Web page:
|Okay, that's a cool looking Persona.|
A lot of people trumpet the SMT style of gameplay as being very difficult and all about strategy - it's not, and in both SMT games and Persona 4 you can charge through the battles by just levelling up massively, but even if you, like me, are massively underleveled for a boss, you can still beat them through judicious use of exploiting their attack patterns.
The dungeons all have very fun design aesthetics, being based on things like a bathhouse, a tokusatsu villains' laboratory, and heaven, but since the dungeon layouts are mostly randomly generated (with the exception of boss floors and a few others), every dungeon feels functionally the same, just with different skins on, and that kind of saps the fun out of it a little.
But only a little: The RPG gameplay is still addictively fun, being simple enough to easily get into while possessing enough depth to not get boring, and the social gameplay - although it's a little more difficult to get into - is pretty fun as well, taking you through several storylines where you can assist your friends on the path of self-discovery. I only managed to complete about four of the optional social links, but they were all great fun.
In terms of storyline, it's a good story that a lot of care has clearly been put into - but gosh is it cutscene heavy. When you start the game, you get literally hours of cutscenes with very little gameplay between them, and there are other points in the game where you might be sitting and watching cutscenes for thirty minutes or more, with your only intervening the gameplay being to head back home and go to sleep.
(There is also one extended spate of cutscenes which was very uncomfortable to watch. I'm looking at you, school trip.)
It helps that it's very easy to become invested in the characters, all of which feel like - well, anime stereotypes, but very well-fleshed-out anime stereotypes. They mystery plot, sadly, isn't up to snuff, as there's very little opportunity to figure out who the murderer is, or even form theories - while one of my colleagues immediately and correctly guessed who the murderer was (without actually seeing any of the game, I'll note), they did so by applying Father Knox's Decalogue (or some of it, anyway - I doubt #5 factored into their guess, and #2 certainly didn't) to the story, which is at least twenty percent cheating. But it's still fun.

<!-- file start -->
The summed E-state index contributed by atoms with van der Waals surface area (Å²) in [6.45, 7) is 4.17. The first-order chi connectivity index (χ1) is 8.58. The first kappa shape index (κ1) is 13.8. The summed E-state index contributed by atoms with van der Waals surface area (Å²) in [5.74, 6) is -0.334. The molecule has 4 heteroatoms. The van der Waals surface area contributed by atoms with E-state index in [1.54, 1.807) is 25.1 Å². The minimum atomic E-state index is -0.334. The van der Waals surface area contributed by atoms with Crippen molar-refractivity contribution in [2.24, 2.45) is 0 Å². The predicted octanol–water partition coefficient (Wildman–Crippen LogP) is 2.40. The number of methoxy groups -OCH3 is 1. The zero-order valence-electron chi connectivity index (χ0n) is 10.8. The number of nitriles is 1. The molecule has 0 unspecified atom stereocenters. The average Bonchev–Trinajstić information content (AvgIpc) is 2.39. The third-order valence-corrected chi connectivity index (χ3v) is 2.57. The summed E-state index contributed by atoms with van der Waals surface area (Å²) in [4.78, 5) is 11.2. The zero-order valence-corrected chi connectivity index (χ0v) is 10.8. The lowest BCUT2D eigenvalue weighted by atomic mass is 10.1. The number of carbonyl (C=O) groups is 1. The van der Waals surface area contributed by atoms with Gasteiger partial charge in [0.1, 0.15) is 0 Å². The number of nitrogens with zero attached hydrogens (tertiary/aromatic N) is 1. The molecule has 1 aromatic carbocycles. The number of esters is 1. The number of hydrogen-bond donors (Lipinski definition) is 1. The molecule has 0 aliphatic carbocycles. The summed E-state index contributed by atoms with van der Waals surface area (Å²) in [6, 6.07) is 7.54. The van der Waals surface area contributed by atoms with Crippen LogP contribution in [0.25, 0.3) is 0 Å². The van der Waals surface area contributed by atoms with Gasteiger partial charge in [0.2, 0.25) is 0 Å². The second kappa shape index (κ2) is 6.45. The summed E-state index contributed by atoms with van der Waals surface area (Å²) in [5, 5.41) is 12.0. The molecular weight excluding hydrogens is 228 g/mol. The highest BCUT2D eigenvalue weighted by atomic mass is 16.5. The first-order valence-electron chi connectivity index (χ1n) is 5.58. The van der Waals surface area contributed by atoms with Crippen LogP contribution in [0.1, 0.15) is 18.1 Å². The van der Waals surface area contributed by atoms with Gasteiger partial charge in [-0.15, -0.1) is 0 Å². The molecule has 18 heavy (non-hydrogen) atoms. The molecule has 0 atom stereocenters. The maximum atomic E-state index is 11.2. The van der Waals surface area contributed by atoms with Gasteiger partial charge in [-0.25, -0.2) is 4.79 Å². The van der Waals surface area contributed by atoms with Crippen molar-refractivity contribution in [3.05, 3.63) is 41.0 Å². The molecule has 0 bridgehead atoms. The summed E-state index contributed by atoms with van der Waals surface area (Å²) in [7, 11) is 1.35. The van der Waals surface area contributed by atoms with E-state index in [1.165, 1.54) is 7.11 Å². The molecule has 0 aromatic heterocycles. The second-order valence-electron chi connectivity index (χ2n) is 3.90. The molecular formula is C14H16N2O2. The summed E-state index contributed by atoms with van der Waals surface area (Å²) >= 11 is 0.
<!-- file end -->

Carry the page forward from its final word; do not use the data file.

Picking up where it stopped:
|Kamen Rider theme faintly plays.|
That said, in a game that opens with telling you that you have a year to solve the case, I am astounded that it actually pans out that you have about nine months, as the game cheerfully skips forward three months towards the end, missing several important dates in the High School Anime Calendar. I'm informed the re-release corrects that error, allowing you to play through January, February and March.
All in all, Persona 4 is a very good game, and having spent several weeks devoting large chunks of my free time to it, I'm wholly uncertain what I'm going to do with myself now that it's done and dusted. Write a symphony, perhaps. Play Persona 3.